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Uganda conference addresses cutting-edge issues of technology for development

© UNICEF Uganda/2010/Sean Blaschke
UNICEF Uganda Fellow Jean-Marc Lefebure provides guidance on how to set up an SMS poll at the Kampala 'BarCamp'.

By Terra Weikel

KAMPALA, Uganda, 19 November 2010 – How can applications for mobile phones help to meet the world’s toughest development issues? That was the big question at the Mobile Communication Technology for Development (M4D) conference held in Kampala last week.

To address this issue, the UNICEF Uganda Technology for Development (T4D) Unit teamed up with some of the most influential trendsetters in this emerging new field to offer a free ‘BarCamp’ at Makerere University.

BarCamp is an international network of user-generated conferences that are structured as open, participatory workshop-style events with content provided by participants.

Support for existing tools

At the Kampala event, local and visiting experts leading M4D data-collection projects – including RapidSMS, FrontlineSMS and OpenXData – provided real-world context for how these applications are being used in the field. At the same time, they debated issues involving appropriate technology, sustainability and emerging best practices.

(‘RapidSMS’ is UNICEF's open-source platform for data collection, logistics coordination and communication, allowing any mobile phone to interact with the web. The technology directly responds to one of the biggest challenges facing UNICEF's field operations: access to accurate, timely and actionable information.)

© UNICEF Uganda/2010/Blaschke
UNICEF Uganda software programmer Mugisha Moses explains the data modules used in RapidSMS technology to Makerere University students.

A common theme that ran through the BarCamp was the need for donors, development partners and young programmers to actively support existing software tools, rather than continually trying to reinvent the wheel.

“Many of the tools needed already exist,” said David McCann, software programmer for UNICEF Uganda. “Instead of building something from scratch, look at the available open-source software to see if it fits your needs. With a little customization, these applications will fit most cases and any work that you do on improving it, goes directly back to the greater community.”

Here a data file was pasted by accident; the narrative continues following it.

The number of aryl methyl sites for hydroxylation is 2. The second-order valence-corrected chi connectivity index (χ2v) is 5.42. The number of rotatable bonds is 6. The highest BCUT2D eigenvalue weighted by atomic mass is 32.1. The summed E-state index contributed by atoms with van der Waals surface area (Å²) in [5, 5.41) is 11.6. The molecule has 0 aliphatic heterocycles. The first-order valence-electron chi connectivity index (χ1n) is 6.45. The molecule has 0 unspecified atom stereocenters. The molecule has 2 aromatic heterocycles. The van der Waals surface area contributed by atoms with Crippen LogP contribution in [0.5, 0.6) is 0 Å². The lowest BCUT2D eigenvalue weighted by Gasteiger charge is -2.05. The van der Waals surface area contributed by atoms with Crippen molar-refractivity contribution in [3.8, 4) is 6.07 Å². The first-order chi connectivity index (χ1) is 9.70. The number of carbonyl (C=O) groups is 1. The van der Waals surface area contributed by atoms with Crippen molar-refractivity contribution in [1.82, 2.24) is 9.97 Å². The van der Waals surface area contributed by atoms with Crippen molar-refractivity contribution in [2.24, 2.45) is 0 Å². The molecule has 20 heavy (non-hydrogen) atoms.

Simple solutions

The young programmers were reminded that their ‘audience’ is more likely the mother in a rural village, waiting in line each day to get safe water for her family, than the tech-savvy city dweller who is constantly upgrading to the latest iPhone model.

When you’re struggling for survival, cell phone technology is not particularly high on the list of priorities, participants agreed.

© UNICEF Uganda/2010/Blaschke
About 70 students at Makerere University in Kampala, Uganda receive training on RapidSMS data-collection technology.

“One of the biggest traps that many M4D enthusiasts fall into is becoming too enamored with the technology,” said UNICEF Uganda T4D Specialist Sean Blaschke. “It is crucial to involve end users all along the development chain in the design of any M4D application. Successful solutions tend to be those that were kept relatively simple and focus first and foremost on improving health outcomes.”

Practical applications

Following demos of some of the most widely used M4D applications, UNICEF programmers ran a ‘trade fair’ that included members of the Uganda Linux User Group, the Foundation for Innovative New Diagnostics and FrontlineSMS, as well as senior programmers from Makerere University

“This is exactly the kind of thing our students need – exposure like this and the opportunity to work on very practical projects,” said Prof. Michael Niyitegeka, Head of Corporate Relations for the Faculty of Computing and Informatics Technology at Makerere University.

The afternoon wrapped up with a technical training session, in which about 70 participants used RapidSMS for the first time, and about 30 young programmers practiced developing their own RapidSMS applications.

“This really opened my eyes to how Ugandan software programmers can help organizations like UNICEF make a difference,” said a second-year student at Makerere. “There is a lot of great stuff already out there. I can’t wait to get more involved.”



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